The ability to sense a narcissist is difficult and requires years of refinement. Here I’ll share 6 red flags you may be spending time around a narcissist. Please take my advice with a grain of salt and consult books on the subject written by academics and professionals.

It is worth mentioning that there are plenty of abusive and narcissistic people that aren’t narcissists. Many psychologists think that we all have a thing called healthy narcissism too – a healthy amount of narcissism that regulates self-esteem and self-worth.

There are many types of narcissists (extraverted, shy, popular, self-effacing) and they come in many forms.

Lastly, narcissistic personality disorder is a personality disorder – it is very serious (part of Cluster B). It is a topic area that explores some of the most complex places of human psychology, and even experts are always learning.

Without further ado, here are 6 red flags you may be spending time around a narcissist.

  1. The first red flag that you may be spending time around a narcissist is that they communicate with mixed messages all the time. Let’s start from the beginning: People with NPD are incapable of forming human bonds. They are completely devoid of empathy and do not understand what love is. Their true self has been destroyed from their childhood and has been supplanted by a false self. Their form of communication is in idealization and devaluation cycles, and to receive narcissistic supply (attention for the regulation of self-worth, self-esteem, and mental functions). After the idealization and personality mirroring, they will be consumed by boredom and switch to devaluation (idealize-devalue-discard). A narcissist wants to bring you into their reality tunnel and hollow out your senses, using idealization and devaluation, personality mirroring, gas-lighting, mind games, triangulation, and death by a thousand cuts.
  2. Narcissists and psychopaths destroy you because they hate you. They despise your human qualities (empathy and love), things that they must pretend to feel everyday. To destroy you temporarily alleviates the reminder of the emptiness that consumes them (Mackenzie 2015).

  3. As aforementioned, an interactional style that involves idealization and devaluation cycles.
  4. Narcissists have what Sam Vaknin calls alloplastic defenses. They blame the world for everything. They are always upset at the world and have a constant victimhood mentality or a persecution complex.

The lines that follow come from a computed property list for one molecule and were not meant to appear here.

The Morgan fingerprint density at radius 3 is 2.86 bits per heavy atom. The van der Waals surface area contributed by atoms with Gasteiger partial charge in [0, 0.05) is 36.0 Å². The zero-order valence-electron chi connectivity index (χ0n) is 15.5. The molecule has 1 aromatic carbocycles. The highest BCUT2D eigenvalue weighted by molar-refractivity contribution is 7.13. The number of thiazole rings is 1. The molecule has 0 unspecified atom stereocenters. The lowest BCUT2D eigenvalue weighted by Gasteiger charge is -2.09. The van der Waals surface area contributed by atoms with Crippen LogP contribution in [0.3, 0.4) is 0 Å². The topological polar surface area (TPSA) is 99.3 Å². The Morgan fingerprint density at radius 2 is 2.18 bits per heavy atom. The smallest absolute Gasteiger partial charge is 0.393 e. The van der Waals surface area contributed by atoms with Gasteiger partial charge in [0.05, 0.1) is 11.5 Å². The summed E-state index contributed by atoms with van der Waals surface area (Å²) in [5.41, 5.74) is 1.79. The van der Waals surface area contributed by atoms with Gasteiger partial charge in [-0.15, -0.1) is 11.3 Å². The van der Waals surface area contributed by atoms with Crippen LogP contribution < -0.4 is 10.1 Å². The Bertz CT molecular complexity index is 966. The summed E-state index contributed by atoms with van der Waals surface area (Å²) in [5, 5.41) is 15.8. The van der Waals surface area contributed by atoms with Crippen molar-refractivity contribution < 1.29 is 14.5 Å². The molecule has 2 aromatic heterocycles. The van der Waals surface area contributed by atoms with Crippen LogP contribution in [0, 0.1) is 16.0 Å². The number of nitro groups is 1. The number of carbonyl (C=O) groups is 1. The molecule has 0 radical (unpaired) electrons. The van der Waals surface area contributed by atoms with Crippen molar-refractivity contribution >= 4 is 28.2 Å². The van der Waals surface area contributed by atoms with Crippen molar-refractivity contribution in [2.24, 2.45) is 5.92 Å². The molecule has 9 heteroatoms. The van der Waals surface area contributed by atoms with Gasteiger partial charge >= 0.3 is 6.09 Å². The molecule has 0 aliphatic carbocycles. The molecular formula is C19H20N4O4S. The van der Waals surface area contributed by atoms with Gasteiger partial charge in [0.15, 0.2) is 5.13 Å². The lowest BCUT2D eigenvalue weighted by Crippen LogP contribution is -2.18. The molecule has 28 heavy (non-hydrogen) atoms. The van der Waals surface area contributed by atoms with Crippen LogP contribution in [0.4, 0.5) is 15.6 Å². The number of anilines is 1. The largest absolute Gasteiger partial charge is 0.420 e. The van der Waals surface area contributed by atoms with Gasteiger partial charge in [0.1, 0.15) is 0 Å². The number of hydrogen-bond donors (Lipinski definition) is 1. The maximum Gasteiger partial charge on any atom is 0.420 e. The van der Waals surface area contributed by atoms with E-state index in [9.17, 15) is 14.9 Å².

5. Narcissists use an excessive amount of guilt tripping and target other emotions like shame and fear because they know they are some of the most powerful emotions human beings have that influence our psychology.
  6. A staggering absence of remorse or accountability, which includes constant lying.
  7. Evidence of a highly abusive or traumatic childhood.

In summary, 6 red flags you may be spending time around a narcissist are

  • Mixed messages
  • Idealization and devaluation cycles
  • Alloplastic defenses
  • Excessive guilt tripping
  • A staggering absence of remorse or accountability
  • Evidence of a traumatic childhood

Other aspects of NPD will be beyond the scope of this article. If you have comments about red flags or comments in general, feel free to leave a comment below.

Sam Vaknin is considered by many the leading scholar in this large field (Malignant Self Love: Narcissism Revisited). In the beginning of his book he has dozens of testimonials which include many mental health professionals such as Samantha Rodman Ph.D., Dr. Sanja Radeljk Ph.D., Alison Poulsen Ph.D., Cyndie Spanier Ph.D., and Heyward Bruce Ewart Ph.D.

Another favorite of mine is Jackson Mackenzie’s Psychopath Free, which explained concepts with strong verbal capacity.

Bonus video on the false self:


Notes

Psychopath Free, p. 84, 227.

Bibliography

Birch, Adelyn. 30 Covert Emotional Manipulation Tactics. Adelyn Birch, 2015. Kindle Edition.

Loric, Leyla. The Narcissist’s Secrets. Leyla Loric and Richard Grannon, 2016. Kindle Edition.

MacKenzie, Jackson. Psychopath Free: Recovering from Emotionally Abusive Relationships With Narcissists, Sociopaths, and Other Toxic People. New York: Penguin Publishing Group, 2015. Kindle Edition.

Vaknin, Sam. Malignant Self Love Narcissism Revisited. Skopje: Narcissus Publications, 2015. Kindle Edition.

Zaffuto, Gregory. From Charm to Harm: And Everything Else in Between With a Narcissist. Gregory Zaffuto, 2016. Kindle Edition.


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